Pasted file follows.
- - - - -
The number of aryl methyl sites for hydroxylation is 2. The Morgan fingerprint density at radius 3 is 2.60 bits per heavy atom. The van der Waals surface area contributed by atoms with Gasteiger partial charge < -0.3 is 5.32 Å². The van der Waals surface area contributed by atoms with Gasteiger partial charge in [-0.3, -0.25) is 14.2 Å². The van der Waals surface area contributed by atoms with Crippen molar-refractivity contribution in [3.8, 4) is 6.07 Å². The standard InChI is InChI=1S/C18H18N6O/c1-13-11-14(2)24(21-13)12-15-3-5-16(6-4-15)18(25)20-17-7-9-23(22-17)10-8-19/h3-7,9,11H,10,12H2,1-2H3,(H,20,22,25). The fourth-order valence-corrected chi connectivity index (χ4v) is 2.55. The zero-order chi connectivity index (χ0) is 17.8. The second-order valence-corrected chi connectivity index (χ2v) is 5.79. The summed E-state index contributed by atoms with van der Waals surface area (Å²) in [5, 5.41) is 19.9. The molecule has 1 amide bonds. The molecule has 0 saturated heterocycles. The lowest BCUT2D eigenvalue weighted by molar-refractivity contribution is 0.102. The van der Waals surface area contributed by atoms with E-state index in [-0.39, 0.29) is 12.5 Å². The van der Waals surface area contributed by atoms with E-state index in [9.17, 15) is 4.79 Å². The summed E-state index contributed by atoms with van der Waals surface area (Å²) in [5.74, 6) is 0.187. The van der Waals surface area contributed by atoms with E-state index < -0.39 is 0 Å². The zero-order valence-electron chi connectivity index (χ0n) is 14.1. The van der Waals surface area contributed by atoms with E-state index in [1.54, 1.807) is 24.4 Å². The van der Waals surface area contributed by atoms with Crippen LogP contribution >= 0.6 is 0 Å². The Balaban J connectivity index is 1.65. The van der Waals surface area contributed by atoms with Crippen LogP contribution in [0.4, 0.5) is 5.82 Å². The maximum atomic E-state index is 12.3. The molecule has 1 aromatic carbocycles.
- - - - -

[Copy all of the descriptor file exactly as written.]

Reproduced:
The number of aryl methyl sites for hydroxylation is 2. The Morgan fingerprint density at radius 3 is 2.60 bits per heavy atom. The van der Waals surface area contributed by atoms with Gasteiger partial charge < -0.3 is 5.32 Å². The van der Waals surface area contributed by atoms with Gasteiger partial charge in [-0.3, -0.25) is 14.2 Å². The van der Waals surface area contributed by atoms with Crippen molar-refractivity contribution in [3.8, 4) is 6.07 Å². The standard InChI is InChI=1S/C18H18N6O/c1-13-11-14(2)24(21-13)12-15-3-5-16(6-4-15)18(25)20-17-7-9-23(22-17)10-8-19/h3-7,9,11H,10,12H2,1-2H3,(H,20,22,25). The fourth-order valence-corrected chi connectivity index (χ4v) is 2.55. The zero-order chi connectivity index (χ0) is 17.8. The second-order valence-corrected chi connectivity index (χ2v) is 5.79. The summed E-state index contributed by atoms with van der Waals surface area (Å²) in [5, 5.41) is 19.9. The molecule has 1 amide bonds. The molecule has 0 saturated heterocycles. The lowest BCUT2D eigenvalue weighted by molar-refractivity contribution is 0.102. The van der Waals surface area contributed by atoms with E-state index in [-0.39, 0.29) is 12.5 Å². The van der Waals surface area contributed by atoms with E-state index in [9.17, 15) is 4.79 Å². The summed E-state index contributed by atoms with van der Waals surface area (Å²) in [5.74, 6) is 0.187. The van der Waals surface area contributed by atoms with E-state index < -0.39 is 0 Å². The zero-order valence-electron chi connectivity index (χ0n) is 14.1. The van der Waals surface area contributed by atoms with E-state index in [1.54, 1.807) is 24.4 Å². The van der Waals surface area contributed by atoms with Crippen LogP contribution >= 0.6 is 0 Å². The Balaban J connectivity index is 1.65. The van der Waals surface area contributed by atoms with Crippen LogP contribution in [0.4, 0.5) is 5.82 Å². The maximum atomic E-state index is 12.3. The molecule has 1 aromatic carbocycles.